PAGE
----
The Fear of Getting Better

The Fear of Getting Better

Like most aspects of recovery, getting better is counterintuitive in that it’s generally terrifying. When we’re not sure how to be, we entertain the option of shooting ourselves in the foot, just to get back to the familiar.

Growing spiritually

Growing spiritually

I’ve come to understand that control is fear-based and more importantly, largely an illusion. On my good days, the only thing I’m in charge of is myself. On my great days, I’m not in control of me – my Higher Power is. I surrender on a daily basis – asking my Higher Power to work through me to give and receive.

Let it go

Let it go

We treat letting go and acceptance as though they are once and for all decisions made from what our minds know to be best. In truth, both are emotional processes that are ongoing adjustments.

Overcoming the fear of judgement

Overcoming the fear of judgement

When we talk about our “trust issues” we’re often referring to our fears of judgment and rejection. Our experiences both in growing up and in active use taught us to expect it. It’s a hard piece to reconcile. The people in our lives today are very different than those who gave us a distorted sense of self.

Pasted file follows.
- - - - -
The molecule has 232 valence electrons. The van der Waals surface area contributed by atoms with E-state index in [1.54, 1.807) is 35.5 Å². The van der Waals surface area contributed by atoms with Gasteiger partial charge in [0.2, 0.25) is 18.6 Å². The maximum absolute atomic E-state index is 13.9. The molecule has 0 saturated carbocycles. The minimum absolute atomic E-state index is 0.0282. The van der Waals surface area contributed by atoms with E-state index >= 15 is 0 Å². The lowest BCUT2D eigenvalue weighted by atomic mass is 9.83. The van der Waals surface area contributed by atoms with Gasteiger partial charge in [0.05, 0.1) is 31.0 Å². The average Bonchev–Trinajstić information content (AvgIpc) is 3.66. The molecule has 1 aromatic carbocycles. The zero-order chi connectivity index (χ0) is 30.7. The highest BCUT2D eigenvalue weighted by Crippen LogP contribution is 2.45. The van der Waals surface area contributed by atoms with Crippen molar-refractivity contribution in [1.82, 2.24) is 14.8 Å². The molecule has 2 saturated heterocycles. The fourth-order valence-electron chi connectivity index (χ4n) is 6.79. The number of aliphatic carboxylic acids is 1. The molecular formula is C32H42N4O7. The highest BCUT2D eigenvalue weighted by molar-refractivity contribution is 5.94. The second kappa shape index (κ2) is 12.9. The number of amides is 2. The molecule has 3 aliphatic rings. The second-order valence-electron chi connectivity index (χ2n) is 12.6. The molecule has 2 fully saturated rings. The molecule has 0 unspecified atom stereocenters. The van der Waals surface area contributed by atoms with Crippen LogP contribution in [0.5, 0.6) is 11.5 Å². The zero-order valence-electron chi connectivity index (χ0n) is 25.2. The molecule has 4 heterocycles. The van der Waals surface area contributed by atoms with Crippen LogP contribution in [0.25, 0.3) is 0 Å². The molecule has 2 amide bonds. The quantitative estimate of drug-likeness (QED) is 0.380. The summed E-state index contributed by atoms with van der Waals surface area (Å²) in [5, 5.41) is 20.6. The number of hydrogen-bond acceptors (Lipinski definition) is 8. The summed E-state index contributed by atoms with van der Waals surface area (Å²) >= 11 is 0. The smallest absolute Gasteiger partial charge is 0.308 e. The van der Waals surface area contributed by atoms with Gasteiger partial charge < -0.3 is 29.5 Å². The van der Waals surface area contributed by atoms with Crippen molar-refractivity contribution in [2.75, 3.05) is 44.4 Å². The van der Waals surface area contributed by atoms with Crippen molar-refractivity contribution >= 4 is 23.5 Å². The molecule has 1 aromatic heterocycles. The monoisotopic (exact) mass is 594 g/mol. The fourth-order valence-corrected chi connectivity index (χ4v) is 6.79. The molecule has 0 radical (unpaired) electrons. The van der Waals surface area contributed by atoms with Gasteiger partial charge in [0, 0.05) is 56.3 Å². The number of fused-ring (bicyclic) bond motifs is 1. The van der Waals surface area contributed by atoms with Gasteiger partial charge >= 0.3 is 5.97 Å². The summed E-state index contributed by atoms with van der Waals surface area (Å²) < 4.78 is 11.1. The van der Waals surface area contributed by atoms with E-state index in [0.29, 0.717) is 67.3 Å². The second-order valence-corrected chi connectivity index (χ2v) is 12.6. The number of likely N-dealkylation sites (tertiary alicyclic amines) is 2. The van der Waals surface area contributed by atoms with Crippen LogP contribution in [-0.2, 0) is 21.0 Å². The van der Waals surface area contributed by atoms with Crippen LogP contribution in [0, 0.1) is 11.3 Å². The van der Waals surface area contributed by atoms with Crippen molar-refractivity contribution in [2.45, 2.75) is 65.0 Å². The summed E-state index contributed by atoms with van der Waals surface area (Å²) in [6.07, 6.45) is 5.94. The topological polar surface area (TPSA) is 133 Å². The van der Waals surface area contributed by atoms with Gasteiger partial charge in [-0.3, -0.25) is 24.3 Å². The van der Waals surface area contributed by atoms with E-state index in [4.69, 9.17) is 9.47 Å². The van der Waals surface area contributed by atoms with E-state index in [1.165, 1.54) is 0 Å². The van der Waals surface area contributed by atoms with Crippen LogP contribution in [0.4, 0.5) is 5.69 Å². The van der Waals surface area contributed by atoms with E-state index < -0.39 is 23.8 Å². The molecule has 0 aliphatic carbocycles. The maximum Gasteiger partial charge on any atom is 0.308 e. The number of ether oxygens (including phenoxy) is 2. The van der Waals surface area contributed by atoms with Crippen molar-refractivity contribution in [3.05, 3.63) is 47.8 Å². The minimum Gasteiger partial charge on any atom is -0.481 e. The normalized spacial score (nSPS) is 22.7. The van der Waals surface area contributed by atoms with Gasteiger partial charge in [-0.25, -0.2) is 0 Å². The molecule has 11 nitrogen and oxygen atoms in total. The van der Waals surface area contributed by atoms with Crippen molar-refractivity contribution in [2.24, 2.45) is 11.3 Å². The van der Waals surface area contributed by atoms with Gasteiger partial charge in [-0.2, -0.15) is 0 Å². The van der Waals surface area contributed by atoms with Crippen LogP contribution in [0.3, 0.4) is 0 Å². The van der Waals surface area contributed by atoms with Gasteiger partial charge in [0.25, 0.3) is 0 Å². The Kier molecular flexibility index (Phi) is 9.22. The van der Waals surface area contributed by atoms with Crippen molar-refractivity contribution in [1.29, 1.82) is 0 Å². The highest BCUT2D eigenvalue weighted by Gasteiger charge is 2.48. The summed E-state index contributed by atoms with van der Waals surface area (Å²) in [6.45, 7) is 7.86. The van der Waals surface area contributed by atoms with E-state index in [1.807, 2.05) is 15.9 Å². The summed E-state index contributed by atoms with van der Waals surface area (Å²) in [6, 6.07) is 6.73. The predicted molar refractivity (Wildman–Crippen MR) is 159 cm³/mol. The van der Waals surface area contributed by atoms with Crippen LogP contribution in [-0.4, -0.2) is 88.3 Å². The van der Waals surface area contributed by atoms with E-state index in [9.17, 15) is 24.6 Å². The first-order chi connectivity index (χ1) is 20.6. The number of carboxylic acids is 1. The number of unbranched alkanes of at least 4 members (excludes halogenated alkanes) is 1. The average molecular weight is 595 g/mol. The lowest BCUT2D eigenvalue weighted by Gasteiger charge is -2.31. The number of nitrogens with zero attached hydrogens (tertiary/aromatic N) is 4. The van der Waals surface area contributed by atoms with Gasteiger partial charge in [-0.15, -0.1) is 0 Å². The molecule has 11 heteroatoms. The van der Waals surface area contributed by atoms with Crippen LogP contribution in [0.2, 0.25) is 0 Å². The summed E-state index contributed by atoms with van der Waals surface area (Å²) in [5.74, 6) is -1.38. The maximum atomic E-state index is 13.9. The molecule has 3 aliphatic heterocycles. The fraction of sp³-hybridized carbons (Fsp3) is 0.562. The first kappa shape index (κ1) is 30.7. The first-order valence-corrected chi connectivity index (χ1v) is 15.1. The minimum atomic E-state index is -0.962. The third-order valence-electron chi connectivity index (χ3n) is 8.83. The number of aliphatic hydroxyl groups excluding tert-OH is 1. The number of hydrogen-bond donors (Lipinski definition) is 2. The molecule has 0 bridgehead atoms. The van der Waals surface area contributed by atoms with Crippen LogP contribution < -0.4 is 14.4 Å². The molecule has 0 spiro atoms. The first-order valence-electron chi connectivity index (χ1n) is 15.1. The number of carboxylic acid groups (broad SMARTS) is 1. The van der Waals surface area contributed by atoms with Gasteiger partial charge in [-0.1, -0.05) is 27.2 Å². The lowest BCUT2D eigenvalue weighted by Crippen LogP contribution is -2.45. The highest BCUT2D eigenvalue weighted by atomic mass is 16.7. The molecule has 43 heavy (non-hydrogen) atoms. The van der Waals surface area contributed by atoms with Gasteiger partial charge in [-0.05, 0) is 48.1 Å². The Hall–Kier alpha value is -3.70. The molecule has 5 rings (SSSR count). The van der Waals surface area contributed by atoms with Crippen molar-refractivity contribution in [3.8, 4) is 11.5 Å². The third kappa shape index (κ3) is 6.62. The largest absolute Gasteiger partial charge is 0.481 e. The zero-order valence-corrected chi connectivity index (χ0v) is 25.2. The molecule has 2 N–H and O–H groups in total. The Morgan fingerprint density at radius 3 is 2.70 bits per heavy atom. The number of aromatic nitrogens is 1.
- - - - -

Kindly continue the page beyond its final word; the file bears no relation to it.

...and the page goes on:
God Bombs

God Bombs

God speaks to me in lots of ways. The conversation with my friend today gave me pause to reflect on just how important the things I’ve been stressed about are. I know that all of my problems are good problems and still I sometimes try to run the show instead of letting my Higher Power be in control.

Get your recovery out of retrograde!

Get your recovery out of retrograde!

How do you measure your progress in recovery? Counting days is good but it’s not enough. Developing plans that include specific goals is key. Vague ideas about getting better don’t lend themselves to accountability.

The fear of reaching out

The fear of reaching out

Shame is an addict’s worst enemy. It leaves us pushing away the very people best poised to help us. Shame is LOUD and it’s amplified by the disease telling us that rejection is inevitable and that trusting others will only lead to heartache.

Ambivalence is a barrier to recovery

Ambivalence is a barrier to recovery

There’s a fine line between, “I don’t know if I want this” and “I’m afraid of this.” That line is imperceptible when we’re on the fence.